In the wake of Hurricane Irma’s march through Florida, one of the most tragic and incendiary events was a nursing home in Hollywood where some 11 patients died from heat exposure. Following the loss of its power residents inside The Rehabilitation Center at Hollywood Hills suffered from rising temperatures, and the actions of the facility administrators are under scrutiny.
Yet, in the wake of such a tragedy, at a time when most people are looking at the humanitarian efforts following a hurricane, one elected official -- U.S. Sen. Bill Nelson -- has been willing to leverage these deaths for political traction.
Nelson did not hesitate to level blame for this avoidable tragedy. On the floor of the U.S. Senate Nelson used his bully pulpit to point fingers for the deaths, indicating the blame lies in Tallahassee, specifically the governor’s office.
Questions about actions within the facility have been raised. While the building did in fact have back-up generators, the air conditioning units were not functional. Alternate cooling units and fans were being used, with very mixed results. The heat within the building had risen so high that it drastically raised patients’ body temperatures
Prior to the arrival of Irma Gov. Rick Scott had a cell phone number supplied to various offices, emergency managers, and hospitals and nursing homes, affording them direct contact with his office following the storm’s landfall. Nelson makes it clear that this was not an effective point of contact, and that there could be negligence on Scott’s part, resulting in the patient deaths.
“People died in a nursing home right across the street from a major hospital in Hollywood, Florida,” Nelson declared from the Senate floor. “All the phone calls that had been made that were not answered both to the government as well as to the power company as reported.” Echoing Nelson’s charge was the Democratic Senatorial Campaign Committee, which detailed what it perceived as failed policies leading to the deaths.
What is striking in these accusations is that the effort to lay culpability at Scott’s feet ignores some stark realities. While calls by rehab center administrators were in fact made to Scott’s hotline, and to Florida Power and Light Co., it appears nursing home staff oddly hesitated to contact emergency services.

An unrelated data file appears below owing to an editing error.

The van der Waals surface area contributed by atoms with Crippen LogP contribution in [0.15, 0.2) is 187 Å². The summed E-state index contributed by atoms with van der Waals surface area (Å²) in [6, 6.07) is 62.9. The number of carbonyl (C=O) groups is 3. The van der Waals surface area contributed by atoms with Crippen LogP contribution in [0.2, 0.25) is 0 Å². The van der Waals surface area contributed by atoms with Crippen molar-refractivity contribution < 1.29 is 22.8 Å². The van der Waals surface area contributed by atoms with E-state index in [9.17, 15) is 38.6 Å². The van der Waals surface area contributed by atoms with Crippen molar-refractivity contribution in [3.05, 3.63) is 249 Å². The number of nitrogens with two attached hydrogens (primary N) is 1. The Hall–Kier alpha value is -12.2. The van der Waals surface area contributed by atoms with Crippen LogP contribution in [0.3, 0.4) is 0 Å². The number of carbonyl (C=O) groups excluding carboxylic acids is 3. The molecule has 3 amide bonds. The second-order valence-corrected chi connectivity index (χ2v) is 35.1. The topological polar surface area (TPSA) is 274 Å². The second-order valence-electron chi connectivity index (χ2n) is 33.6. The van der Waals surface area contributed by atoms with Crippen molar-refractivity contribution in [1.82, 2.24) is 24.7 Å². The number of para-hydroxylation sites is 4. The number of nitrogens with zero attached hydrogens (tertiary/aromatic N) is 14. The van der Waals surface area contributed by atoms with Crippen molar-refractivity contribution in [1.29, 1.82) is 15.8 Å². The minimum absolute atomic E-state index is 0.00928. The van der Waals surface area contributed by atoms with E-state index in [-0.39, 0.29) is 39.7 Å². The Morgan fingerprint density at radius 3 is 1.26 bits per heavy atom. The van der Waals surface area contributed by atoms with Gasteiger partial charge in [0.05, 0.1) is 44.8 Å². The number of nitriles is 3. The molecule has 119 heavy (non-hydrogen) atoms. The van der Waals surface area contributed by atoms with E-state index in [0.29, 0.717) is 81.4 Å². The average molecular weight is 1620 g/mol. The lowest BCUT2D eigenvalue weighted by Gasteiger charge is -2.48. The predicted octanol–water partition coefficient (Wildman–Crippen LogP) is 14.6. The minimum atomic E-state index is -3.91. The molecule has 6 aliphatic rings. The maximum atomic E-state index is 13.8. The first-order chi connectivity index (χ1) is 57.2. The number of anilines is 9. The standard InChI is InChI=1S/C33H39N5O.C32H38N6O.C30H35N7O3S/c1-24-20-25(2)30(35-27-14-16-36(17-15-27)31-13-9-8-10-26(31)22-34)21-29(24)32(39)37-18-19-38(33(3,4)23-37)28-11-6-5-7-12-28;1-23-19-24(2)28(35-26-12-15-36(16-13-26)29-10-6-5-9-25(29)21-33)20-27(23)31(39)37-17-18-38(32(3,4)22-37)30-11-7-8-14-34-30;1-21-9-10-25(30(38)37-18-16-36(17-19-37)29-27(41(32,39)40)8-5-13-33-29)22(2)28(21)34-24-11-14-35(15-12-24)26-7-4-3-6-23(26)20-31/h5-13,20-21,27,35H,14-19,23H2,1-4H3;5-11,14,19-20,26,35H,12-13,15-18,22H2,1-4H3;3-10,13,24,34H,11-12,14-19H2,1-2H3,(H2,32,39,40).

Additionally, directly across the parking lot from the facility is Memorial Regional Hospital, which had full power and accommodations. Once hospital workers were alerted to a few serious cases brought in, they went into the facility to tend to all residents, discovering the initial deaths. Eventually, all had been evacuated to the hospital for treatment. Despite this obvious issue with the activities on site, Nelson has been willing to level the charge at Tallahassee. Scott’s office, in the midst of relief efforts, has been compelled to release phone records to respond to accusations of lack of contact with the facility.
Nelson’s finger-pointing is transparent. Scott is challenging him next year for his Senate seat. The governor has all but made his run official. Even President Trump alluded to Scott’s Senate candidacy during his tour of Florida to survey hurricane damage. He gave verbal support to the governor as a future senator. It’s apparently something that has eaten up the incumbent senator -- that, plus remembering pre-Irma, he and Scott were even in the polls. It has apparently inspired him to politicize a tragedy not just to score early political points for himself, but to keep Scott from scoring any more of his own.
Brad Slager is a Fort Lauderdale freelance writer who wrote this piece exclusively for Sunshine State News. He writes on politics and the entertainment industry and his stories appear in such publications as RedState and The Federalist.